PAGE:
A new docuseries from Olympian John MacLeod focuses on untold Olympic stories. We dive into Steve Genter’s gutsy exploits swimming at Munich 1972.
David Wolper’s unique Visions of Eight brings together a remarkable cast of directors to explore the meaning of sport at Munich 1972.
I’m not going to bury the lede here. This film was disappointing. If the image above looks like a bit of an unfocused mess, that’s intentional.
First is the story of London 2012; or rather, the story of a selected group of first-time Olympians, a new, emotional and stylish approach to Olympic films.
In our ongoing review of Olympic films, we’ve begun to see some patterns emerge. And then there is White Rock.
The Games of the XV Olympiad were held in Helsinki, Finland in the summer of 1952. It was a long-awaited festival: Helsinki had originally been selected to host the 1940 Games after the original host, Tokyo, withdrew due to Japan’s invasion of China. But the city never got to welcome the world in 1940, because, […]
Bud Greenspan’s Torino 2006: Stories of Olympic Glory 200788 MINUTESBud Greenspan Torino 2006 marks the fourth Greenspan film we’ve watched, the first from the new century, and the penultimate outing in his collection of 10 films. His signature formula is familiar by now. This particular film has a somewhat peculiar provenance, however: it’s one of […]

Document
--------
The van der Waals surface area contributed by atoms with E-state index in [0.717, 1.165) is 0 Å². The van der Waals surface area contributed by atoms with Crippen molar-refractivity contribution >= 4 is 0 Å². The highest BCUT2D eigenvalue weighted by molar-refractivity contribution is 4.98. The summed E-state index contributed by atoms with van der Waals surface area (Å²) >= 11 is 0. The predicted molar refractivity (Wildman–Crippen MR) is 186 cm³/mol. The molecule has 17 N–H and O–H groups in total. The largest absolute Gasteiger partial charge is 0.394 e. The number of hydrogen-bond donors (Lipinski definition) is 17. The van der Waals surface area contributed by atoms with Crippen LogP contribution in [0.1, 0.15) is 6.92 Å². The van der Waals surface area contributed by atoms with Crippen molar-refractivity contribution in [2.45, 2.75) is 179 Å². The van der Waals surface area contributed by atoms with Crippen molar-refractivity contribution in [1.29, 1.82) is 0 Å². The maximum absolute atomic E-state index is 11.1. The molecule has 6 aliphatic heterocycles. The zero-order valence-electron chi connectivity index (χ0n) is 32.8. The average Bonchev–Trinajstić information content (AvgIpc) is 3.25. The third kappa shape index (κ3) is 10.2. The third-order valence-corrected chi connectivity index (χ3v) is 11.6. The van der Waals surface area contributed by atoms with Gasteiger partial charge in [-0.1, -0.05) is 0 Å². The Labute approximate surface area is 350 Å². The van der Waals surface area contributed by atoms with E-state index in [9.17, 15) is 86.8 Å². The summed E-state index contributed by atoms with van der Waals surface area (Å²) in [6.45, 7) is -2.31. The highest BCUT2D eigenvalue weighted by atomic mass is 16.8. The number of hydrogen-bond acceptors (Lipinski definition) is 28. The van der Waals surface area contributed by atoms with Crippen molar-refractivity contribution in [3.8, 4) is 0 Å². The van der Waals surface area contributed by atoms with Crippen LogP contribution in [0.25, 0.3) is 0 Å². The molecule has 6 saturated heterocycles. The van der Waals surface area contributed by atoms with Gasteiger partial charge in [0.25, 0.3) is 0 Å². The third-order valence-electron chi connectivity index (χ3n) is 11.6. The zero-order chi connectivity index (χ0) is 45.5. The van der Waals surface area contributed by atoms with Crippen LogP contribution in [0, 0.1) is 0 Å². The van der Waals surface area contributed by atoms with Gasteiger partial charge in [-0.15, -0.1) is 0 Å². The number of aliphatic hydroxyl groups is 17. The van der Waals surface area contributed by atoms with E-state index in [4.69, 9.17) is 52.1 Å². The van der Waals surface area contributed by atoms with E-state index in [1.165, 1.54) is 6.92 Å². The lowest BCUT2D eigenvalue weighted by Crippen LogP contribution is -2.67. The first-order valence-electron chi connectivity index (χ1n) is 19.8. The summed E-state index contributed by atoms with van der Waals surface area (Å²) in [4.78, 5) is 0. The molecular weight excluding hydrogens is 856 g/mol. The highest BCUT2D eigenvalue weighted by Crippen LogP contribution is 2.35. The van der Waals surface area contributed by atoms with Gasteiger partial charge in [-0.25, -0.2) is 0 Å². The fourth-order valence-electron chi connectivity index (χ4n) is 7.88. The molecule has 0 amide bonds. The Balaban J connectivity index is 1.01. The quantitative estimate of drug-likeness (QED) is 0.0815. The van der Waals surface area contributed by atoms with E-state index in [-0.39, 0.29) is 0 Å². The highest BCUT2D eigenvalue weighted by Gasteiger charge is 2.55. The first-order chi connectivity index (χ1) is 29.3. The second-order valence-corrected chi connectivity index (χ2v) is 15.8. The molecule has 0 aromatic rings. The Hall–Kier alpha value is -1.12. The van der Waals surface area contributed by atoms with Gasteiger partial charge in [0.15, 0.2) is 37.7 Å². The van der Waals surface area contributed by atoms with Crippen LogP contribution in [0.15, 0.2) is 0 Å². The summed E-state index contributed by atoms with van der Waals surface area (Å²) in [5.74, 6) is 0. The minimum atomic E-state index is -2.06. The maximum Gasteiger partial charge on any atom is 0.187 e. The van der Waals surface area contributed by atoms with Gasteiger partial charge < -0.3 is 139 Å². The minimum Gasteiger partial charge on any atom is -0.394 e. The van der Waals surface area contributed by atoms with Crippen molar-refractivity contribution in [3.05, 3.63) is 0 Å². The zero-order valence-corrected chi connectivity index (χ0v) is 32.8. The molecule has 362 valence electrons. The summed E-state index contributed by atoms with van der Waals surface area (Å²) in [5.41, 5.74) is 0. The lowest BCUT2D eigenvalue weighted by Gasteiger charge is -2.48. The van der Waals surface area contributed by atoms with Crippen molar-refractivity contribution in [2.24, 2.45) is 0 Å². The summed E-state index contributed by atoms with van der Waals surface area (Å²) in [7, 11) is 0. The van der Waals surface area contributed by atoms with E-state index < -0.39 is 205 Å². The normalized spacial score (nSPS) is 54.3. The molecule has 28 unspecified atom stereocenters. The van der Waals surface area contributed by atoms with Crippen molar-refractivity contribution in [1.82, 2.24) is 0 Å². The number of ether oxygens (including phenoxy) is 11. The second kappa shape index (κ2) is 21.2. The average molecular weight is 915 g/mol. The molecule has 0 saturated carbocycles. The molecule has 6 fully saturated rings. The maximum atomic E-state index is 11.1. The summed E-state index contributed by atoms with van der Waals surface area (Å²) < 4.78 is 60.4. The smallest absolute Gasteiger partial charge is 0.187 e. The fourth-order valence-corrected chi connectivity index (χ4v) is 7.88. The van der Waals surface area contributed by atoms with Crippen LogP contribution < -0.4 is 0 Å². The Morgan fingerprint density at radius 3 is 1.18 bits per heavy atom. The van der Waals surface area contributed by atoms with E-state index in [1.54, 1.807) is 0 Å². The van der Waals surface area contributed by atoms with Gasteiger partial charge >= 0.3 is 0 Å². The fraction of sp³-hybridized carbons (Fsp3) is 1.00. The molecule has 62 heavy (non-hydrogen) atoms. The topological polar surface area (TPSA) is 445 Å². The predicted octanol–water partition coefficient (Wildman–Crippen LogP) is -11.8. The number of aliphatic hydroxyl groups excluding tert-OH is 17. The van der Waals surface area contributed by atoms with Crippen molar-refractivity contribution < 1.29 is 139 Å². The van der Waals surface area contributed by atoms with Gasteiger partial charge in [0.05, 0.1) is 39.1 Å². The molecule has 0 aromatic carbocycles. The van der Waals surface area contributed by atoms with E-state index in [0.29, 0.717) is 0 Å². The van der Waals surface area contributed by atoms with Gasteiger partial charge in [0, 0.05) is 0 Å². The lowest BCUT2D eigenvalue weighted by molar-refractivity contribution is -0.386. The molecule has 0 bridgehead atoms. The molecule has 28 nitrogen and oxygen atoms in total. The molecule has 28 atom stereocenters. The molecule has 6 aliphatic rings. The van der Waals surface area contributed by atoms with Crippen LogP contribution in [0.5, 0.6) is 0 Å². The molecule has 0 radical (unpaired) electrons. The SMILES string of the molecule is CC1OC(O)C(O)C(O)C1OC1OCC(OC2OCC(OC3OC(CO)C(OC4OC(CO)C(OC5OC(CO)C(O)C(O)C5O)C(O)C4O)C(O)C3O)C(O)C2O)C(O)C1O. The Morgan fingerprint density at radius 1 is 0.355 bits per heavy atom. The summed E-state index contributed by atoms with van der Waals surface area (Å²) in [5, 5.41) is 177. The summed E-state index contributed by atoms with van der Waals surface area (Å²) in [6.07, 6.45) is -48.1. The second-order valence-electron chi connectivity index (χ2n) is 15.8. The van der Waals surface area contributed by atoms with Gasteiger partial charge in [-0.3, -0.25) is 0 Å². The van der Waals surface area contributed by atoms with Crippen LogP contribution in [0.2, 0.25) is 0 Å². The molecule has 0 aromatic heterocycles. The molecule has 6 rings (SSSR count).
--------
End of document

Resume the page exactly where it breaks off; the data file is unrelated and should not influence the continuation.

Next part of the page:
As a follow-up to last week’s summary of official films on the IOC’s YouTube channel, we thought it would be nice to take a look at another interesting selection. Criterion has broken out a subset of 11 films from the full box and made them available at digital retailers like iTunes. (All iTunes/Apple Books links […]
With the news of Tokyo 2020’s postponement, we’re looking for ways to fill the void. Happily, the Olympic YouTube channel contains a playlist of 15 official films for our (free) viewing pleasure! This is a great resource for a selection of films, and can certainly assist you in following our discussions as we go through […]
We’ve reached the final silent summer film in the Criterion Olympic Films collection, (LW: thank goodness) and it happens to be the very first one, from Stockholm 1912. We’ve already discussed a few of these silent editions (here, here, here), and by and large there’s no significant deviation from the format here. However, there are […]